Tag Archives: Phil Hogan

Trade Commissioner Hogan resigns

“This evening I have tendered my resignation as EU Trade Commissioner to the President of the EU Commission, Dr Ursula von der Leyen”, reads the letter of resignation of Phil Hogan, the Irish politician, serving as the EU Trade Commissioner. The decision came amid controversy over breakig the strick sanitary rules during his visit to Ireland. He has been criticised for participating in a gala dinner, without considering the COVID-19 sanitariy measures, attending an event organised for 82 people celebrating golf club anniversary, which caused indignation of his compatriots.

“It was becoming increasingly clear that the controversy concerning my recent visit to Ireland was becoming a distraction from my work as an EU Commissioner and would undermine my work in the key months ahead.

“I deeply regret that my trip to Ireland – the country that I have been so proud to represent as a public servant for most of my adult life – caused such concern, unease and upset. I have always tried to comply with all relevant COVID-19 Regulations in Ireland and had understood that I had met with all relevant public health Guidelines, particularly following confirmation of a negative COVID-19 test. I reiterate my heartfelt apology to the Irish people for the mistakes I made during my visit. The Irish people have made incredible efforts to contain the coronavirus, and the European Commission will continue to support you, and all EU Member States, in defeating this terrible pandemic.

“Let me say from the heart that I fully appreciate and recognise the challenge presented by the COVID-19 pandemic to our society and the global economy. As European Trade Commissioner, I have been at the frontline of the European Union’s response to the crisis.

“I recognise and appreciate the devastating impact of Covid-19 on individuals and families, and I fully understand their sense of hurt and anger when they feel that those in public service do not meet the standards expected of them. It is important to state that I did not break any law. As a public representative I should have been more rigorous in my adherence to the Covid regulations.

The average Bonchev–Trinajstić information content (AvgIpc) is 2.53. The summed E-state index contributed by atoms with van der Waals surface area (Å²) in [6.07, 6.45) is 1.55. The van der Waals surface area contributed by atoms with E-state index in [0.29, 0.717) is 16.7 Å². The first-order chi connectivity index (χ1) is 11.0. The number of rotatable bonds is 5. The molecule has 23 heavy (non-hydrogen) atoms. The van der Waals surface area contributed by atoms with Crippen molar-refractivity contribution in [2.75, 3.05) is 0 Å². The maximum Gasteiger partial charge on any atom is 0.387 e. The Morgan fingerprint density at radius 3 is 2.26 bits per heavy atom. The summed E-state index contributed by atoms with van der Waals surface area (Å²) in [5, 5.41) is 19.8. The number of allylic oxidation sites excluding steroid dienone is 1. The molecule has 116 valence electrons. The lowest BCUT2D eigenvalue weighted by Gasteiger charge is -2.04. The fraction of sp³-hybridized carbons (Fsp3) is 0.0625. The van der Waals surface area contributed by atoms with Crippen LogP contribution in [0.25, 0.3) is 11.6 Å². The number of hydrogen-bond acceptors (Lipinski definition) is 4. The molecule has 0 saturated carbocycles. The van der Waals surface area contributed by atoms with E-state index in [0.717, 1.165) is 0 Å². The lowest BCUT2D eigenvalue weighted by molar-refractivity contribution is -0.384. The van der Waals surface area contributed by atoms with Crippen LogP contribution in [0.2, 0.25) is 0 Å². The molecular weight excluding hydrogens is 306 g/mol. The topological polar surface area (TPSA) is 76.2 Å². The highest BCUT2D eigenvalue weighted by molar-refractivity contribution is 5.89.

“It has been the honour of my life to serve as European Commissioner, first in Agriculture and Rural Development and then in Trade. I believe the project of European Union is our shared continent’s crowning achievement: a force for peace and prosperity the likes of which the world has never seen. I also believe that Ireland’s destiny is deeply European, and that our small, proud, open nation will continue to play an inspiring and proactive role at the heart of the EU.

“I made a lifelong commitment to public service, throughout the course of my almost 40-year political career, as a member of the Local Authority, Oireachtas, Minister and two terms as European Commissioner .I am proud of my record and achievements as European Commissioner and I hope history will judge them favourably, when the final assessment is made.

“I remain convinced that at a time when the global economy faces significant challenges and turbulences, the importance of the EU as a global leader remains paramount. It has been my priority as EU Trade Commissioner to strengthen this global leadership role in trade, and to boost Europe’s capacity to protect itself from unfair trading practices. The EU must remain at the heart of the multilateral system of open, fair and rules-based trade, and continue pursuing a positive reform agenda.

“Brexit also represents a significant challenge for the EU and for Ireland in particular for which I have been centrally involved from the outset. I hope that the EU Member States, with Ireland at their vanguard, and the UK, can overcome their differences and work together to reach a fair, mutually beneficial and sustainable trade deal. EU and UK citizens and businesses deserve nothing less.

“I would like to thank President von der Leyen, my fellow Commissioners, Council members and MEPs for their support and encouragement since my appointment as EU Trade Commissioner. I would also like to thank my Cabinet, team and family for their support”.

Cambodia loses duty-free access to EU

As of today, 12 August, some of Cambodia’s typical export products such as garments, footwear and travel goods are subject to the European Union’s customs duties. The EU’s decision to partially withdraw Cambodia’s duty-free quota-free access to the EU market is now effective. The preferential treatment enjoyed by Cambodia under “Everything But Arms” (EBA) – the EU’s trade arrangement for Least Developed Countries – is now temporarily lifted due to serious and systematic concerns related to human rights ascertained in the country. The EU enforces this measure while staying open to engage with Cambodia on the necessary reforms.